Summertime in the Belgrades
Buttermilk Hill: A Belgrade Tradition Returns
by Esther J. Perne
"We're really excited about bringing this tradition back," say Molly Gawler, one of the new generation who is reviving the Annual Buttermilk Hill Old Time Music Show. The one-day festival returns, rain or shine, on Sunday, August 15, after a five-year hiatus.
Molly grew up on Buttermilk Hill, which is home to many of the extended Gawler family; she grew up helping with the show that is named after this scenic hilltop setting; and she grew up performing with her parents John and Ellen and sisters Edith and Elsie in The Gawler Family Band.
Having come into her own as a musician and dancer, Molly at age twenty is a moving force in bringing the Buttermilk Hill festival back. "I really missed it," she says. Although a lot of young friends were part of the impetus, she singles out her boyfriend Peter Chamberlain, guitarist and dancer, and Ed Howe, fiddler and sound technician for the show, as the two that helped her decide it was time.
Started in 1974, the Old Time Music Show had an impressive and popular twenty-five year first run. The traditional folk music coupled with the scenic farm setting and the good, wholesome family entertainment were part of the attraction. The other part was the enthusiasm of the Gawler family and their own great love of music.
The original festival was born when Molly's father John and her aunt Sue Gawler were listening to folk and blues music in a Waterville restaurant and discussed how nice it would be to bring this type of music out of the bars and into a family-oriented, outdoor setting like their family farm. From that simple beginning a name was selected, a makeshift stage constructed, and a show launched rich in traditional music with a lot of fiddling.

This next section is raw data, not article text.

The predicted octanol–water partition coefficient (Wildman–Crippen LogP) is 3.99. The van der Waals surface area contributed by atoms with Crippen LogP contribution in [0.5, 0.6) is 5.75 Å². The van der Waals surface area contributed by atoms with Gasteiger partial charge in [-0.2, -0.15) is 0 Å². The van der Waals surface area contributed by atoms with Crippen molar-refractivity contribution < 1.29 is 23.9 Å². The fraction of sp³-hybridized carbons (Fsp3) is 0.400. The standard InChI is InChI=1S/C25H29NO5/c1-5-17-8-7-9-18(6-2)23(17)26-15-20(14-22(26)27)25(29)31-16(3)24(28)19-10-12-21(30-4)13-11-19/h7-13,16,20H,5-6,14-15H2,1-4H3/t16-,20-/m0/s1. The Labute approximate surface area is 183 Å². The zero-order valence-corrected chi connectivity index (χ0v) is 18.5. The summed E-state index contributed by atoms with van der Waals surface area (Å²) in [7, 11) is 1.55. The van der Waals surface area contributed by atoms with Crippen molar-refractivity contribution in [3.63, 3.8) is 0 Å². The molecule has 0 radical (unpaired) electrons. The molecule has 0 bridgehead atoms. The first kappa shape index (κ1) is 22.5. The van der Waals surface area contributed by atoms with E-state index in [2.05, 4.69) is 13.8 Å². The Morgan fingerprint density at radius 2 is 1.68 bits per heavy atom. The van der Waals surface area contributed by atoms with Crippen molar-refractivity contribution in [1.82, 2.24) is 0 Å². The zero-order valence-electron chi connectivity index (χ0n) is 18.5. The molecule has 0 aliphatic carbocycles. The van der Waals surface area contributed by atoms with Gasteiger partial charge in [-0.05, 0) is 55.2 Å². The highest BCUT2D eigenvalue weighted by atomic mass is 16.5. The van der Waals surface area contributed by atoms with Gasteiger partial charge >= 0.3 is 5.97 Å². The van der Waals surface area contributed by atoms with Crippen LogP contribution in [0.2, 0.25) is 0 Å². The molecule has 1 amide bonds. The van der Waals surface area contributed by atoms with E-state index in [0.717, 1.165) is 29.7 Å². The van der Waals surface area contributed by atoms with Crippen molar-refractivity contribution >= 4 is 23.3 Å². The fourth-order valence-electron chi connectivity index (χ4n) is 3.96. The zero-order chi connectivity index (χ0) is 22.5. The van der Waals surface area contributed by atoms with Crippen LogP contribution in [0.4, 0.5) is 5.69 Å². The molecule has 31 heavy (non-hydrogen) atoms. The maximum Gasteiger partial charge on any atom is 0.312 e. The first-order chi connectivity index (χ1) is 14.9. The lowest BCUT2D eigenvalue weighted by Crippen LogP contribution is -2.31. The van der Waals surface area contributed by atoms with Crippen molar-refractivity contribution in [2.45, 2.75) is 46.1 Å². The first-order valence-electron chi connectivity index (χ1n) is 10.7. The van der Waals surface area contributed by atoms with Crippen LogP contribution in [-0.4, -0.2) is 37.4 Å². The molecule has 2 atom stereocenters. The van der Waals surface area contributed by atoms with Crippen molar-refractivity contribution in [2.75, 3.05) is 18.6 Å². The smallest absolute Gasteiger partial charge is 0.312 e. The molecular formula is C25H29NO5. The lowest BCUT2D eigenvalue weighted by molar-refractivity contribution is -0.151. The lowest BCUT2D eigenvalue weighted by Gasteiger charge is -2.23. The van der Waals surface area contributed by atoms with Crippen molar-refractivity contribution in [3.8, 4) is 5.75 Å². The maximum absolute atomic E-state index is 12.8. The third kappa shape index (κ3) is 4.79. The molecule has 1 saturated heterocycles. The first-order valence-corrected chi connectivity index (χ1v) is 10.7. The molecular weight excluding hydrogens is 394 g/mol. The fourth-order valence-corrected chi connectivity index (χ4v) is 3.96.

For the next twenty-five years the tradition grew. Entertainment was added; the baking and selling of the famous oversized Buttermilk Hill Cookies became another family enterprise; and the next generation the one that is bringing back Buttermilk Hill was born.
"The younger generation has a lot of energy," states Ellen who is thoroughly immersed in the music world of fiddling, square dance calling, and teaching her Pineland Fiddler students.
Billed as a passing of the banjo to the younger generation, the new Old Time Music Show line-up will combine old favorites with "new blossoms." What's new, besides the return of the show itself and a completely rebuilt stage, is the Children's Hour with Rick and Jackie Davis that will start off the day's schedule. Rick's background is Barnum and Bailey; Jackie's is Marcel Marceau. Also for children there will be face painting and a children's parade.
What's "old" is Michael Cooney, a one man folk festival, as well as the Old Grey Goose and the Northern Valley Boys both traditional folk groups and both part of the 25th anniversary swan song of the old Buttermilk Hill.
What's old and new is the emceeing, which will be shared by John and Molly; the passing of the banjo, which as everyone who knows them knows will be more a sharing than a turning over; and the contingent of original and second generation faces who will be working together.
Buttermilk Hill is located on Guptil Road off Route 27 halfway between Belgrade Depot and Belgrade Lakes. Tickets are $10 for adults; $6 for under 12 and over 65. The event will be held rain or shine the barn is ready.